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Trending @ Mobile World Congress: Ad Viewabilty

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March 2, 2016 | 4 min read

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Having come back from Mobile World Congress in Barcelona, brain undeniably blown by the sheer magnitude of the event there were a few trends I noticed being more prevalent than others. Ad Verification was a trend very much in the lime light when it came to mobile so I felt it would be a great feature to follow up with.

Ad viewability is set to become one of the key issues of 2016 as advertisers shift their TV adspend to digital video and experiment with their own benchmarks, while the wider industry begins to agree measurement standards. We are seeing a shift in advertising formats and therefore a shift in the way we monitor, regulate and monetize advertising. Mobile is still seen as one of the most disruptive areas within ad tech when it comes to agreeing on best practice.

What I’ve found having spoken to industry experts is that the industry has a huge amount of work to do when it comes to reducing discrepancies, such as the ambiguity around how to measure when an ad is being played, and whether the sound is on, etc.

Advertisers are demanding more vigorous assessment of how their digital media spend is performing, with almost two-thirds claiming they will alter their adspend if assurances over viewability are not provided, according to a report from the Association of National Advertisers (ANA). 61 per cent of online advertisers will shift media spend if their verification needs are not met.

The report goes on to note how "some large media owners do not allow third-party measurement vendors to report viewable ad impressions to their clients", instead they opt for the aforementioned "internally derived metrics".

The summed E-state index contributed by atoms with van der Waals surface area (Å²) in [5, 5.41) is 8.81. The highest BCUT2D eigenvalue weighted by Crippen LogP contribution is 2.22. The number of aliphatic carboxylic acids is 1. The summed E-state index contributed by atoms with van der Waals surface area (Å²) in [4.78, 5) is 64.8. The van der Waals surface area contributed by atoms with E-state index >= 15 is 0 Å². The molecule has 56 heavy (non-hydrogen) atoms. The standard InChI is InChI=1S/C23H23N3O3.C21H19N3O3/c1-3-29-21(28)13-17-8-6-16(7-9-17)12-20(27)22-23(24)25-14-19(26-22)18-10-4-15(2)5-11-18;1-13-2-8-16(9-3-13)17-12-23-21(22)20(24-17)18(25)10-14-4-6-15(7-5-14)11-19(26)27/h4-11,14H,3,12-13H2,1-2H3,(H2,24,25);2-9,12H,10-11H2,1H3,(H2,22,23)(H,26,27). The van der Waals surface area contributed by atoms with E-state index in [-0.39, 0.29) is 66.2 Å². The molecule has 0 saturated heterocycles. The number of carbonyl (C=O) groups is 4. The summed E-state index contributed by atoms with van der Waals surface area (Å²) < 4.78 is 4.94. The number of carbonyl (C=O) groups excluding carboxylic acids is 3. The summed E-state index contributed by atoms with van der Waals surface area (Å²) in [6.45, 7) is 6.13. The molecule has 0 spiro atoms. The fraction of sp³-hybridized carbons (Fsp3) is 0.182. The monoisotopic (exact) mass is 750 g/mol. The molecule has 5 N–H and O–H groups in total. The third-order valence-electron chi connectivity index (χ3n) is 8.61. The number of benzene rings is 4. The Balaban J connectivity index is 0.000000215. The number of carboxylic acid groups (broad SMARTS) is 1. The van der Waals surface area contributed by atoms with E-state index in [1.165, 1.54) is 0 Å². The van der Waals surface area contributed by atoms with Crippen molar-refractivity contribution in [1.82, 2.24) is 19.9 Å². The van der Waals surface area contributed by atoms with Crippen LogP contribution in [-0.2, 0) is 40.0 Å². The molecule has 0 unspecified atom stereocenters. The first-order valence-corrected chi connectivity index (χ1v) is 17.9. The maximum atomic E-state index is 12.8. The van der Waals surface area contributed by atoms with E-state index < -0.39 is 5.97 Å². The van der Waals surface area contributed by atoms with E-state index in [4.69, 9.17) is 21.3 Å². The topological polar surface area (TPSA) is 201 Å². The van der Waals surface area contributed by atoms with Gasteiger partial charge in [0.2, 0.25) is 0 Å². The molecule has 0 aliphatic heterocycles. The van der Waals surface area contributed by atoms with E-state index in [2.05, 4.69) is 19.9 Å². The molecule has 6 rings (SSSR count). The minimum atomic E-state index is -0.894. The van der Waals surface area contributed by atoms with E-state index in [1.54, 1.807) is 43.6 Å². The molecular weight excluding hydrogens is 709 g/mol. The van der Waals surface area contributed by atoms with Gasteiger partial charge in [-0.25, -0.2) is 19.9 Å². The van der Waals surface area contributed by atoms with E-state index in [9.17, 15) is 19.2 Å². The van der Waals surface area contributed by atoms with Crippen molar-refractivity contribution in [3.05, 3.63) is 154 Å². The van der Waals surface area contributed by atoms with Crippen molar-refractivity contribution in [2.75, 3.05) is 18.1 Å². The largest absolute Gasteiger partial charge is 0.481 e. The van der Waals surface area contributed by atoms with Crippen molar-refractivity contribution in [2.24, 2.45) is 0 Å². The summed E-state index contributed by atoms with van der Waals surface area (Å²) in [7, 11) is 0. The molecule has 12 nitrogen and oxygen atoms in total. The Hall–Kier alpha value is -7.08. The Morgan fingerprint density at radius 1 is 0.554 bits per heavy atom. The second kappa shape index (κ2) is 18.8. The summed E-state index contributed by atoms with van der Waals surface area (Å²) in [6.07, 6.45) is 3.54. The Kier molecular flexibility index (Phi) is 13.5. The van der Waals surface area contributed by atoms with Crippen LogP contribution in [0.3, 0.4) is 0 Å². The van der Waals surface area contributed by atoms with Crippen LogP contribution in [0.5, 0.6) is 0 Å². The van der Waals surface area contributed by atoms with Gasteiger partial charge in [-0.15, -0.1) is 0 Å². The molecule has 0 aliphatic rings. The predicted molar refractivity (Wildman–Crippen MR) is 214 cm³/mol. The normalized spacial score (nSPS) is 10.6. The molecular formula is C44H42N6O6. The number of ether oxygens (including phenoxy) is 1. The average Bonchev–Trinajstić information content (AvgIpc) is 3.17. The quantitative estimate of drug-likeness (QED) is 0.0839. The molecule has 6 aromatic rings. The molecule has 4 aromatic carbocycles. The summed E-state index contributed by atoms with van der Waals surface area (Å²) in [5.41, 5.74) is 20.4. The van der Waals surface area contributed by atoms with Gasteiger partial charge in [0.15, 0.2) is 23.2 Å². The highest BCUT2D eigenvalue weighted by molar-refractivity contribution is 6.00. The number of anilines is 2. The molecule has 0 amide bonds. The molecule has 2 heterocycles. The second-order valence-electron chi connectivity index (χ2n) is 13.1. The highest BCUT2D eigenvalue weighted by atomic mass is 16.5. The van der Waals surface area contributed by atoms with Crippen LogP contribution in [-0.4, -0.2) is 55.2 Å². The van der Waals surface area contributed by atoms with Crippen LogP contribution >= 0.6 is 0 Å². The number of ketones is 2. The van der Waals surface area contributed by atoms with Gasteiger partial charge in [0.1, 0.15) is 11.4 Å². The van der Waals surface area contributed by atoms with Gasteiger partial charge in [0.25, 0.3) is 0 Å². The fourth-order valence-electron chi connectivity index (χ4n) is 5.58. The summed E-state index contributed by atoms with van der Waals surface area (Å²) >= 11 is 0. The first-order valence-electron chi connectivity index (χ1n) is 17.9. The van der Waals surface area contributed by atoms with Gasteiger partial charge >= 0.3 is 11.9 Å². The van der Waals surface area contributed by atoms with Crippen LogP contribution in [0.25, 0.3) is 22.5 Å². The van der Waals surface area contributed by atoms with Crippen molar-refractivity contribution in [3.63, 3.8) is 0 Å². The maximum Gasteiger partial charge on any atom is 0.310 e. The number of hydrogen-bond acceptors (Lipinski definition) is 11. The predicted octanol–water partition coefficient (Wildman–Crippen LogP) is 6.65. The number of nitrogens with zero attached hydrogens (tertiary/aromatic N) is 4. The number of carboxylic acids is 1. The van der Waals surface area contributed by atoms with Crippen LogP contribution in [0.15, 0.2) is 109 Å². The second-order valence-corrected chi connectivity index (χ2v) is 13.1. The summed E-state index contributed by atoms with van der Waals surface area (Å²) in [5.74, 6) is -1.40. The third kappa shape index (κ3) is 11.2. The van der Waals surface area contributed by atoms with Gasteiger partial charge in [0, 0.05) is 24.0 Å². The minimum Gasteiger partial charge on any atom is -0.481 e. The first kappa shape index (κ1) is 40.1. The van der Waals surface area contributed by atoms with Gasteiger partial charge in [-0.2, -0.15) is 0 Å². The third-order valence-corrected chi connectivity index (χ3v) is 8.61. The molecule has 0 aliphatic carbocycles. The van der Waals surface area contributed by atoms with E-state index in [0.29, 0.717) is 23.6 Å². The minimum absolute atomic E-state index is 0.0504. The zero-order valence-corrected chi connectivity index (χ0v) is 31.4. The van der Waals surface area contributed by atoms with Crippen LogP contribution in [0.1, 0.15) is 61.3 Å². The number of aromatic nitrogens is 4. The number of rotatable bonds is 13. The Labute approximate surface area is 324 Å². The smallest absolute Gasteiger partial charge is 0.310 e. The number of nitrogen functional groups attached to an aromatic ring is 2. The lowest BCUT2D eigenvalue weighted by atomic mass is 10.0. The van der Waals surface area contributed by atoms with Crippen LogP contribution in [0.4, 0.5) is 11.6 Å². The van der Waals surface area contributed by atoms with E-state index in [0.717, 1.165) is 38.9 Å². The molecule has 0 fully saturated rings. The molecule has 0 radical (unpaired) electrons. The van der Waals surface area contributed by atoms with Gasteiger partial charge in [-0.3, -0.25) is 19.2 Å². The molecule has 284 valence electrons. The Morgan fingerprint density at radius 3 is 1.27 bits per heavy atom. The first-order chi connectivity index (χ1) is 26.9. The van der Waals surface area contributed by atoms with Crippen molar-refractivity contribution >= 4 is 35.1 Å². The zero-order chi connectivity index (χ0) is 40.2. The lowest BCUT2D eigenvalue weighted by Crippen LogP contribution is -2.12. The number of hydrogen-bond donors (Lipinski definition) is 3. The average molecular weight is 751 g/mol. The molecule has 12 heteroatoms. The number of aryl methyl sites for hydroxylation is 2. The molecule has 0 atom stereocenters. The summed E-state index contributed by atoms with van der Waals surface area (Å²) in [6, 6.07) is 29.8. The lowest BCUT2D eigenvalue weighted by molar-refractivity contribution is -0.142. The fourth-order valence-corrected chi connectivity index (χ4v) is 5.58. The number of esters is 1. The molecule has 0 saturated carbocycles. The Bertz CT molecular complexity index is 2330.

On the one hand, advertisers are reluctant to pay for mobile ads that people never have the chance to see, this is down to either people scrolling past them before they are in view, or because the ads fail to render or load in time. On the flip side, media companies are concerned that the mobile ads they are delivering that actually are viewable aren’t being given credit because the tracking technology is flawed.

I spoke to Niall Hogan, UK managing director of Integral Ad Science, who said that the MRC & IABs have worked hard to create a market wide started for display, mobile and video.

“However, some advertisers are now viewing this standard, for example 50 per cent for one second for display, as a minimum for viewability, and are starting to look at customisable metrics that best suit their campaign needs.”

Niall went on to say: “There are pros and cons in both approaches. Retaining and working with the industry standard enables buyers and sellers to use different tech and to have a comparable figure from which to discuss performance and trading. Customisable metrics might help advertisers drive better viewability results, but puts pressure on the buyers and sellers of digital media to be working with a single viewability solution that can accurately report what both parties need.”

It would appear that advertisers are going to demand customisable metrics that deliver more effective viewability scores. How does the supply side deal with so many metrics simultaneously? Firstly, they need to work with tech vendors and advertisers to determine what is the optimum viewability required for a campaign to be effective and hit KPIs (this isn't always 100 per cent viewability). Secondly, they need to ensure that what we are counting as viewability is matching what the agency or buyer is recording as viewability - apples & apples. If we can achieve these two things, we should be able to move forward as an industry together, and help each other navigate this disruptive period.

Lara Sheldrake is a senior programmatic specialist at Sphere Digital

In other news Sphere recently launched our Technology and Creative Services Division. If you are looking to hire developers or designers on a permanent or contract basis, please do get in touch. hello@spherelondon.co.uk or 0203 728 2973

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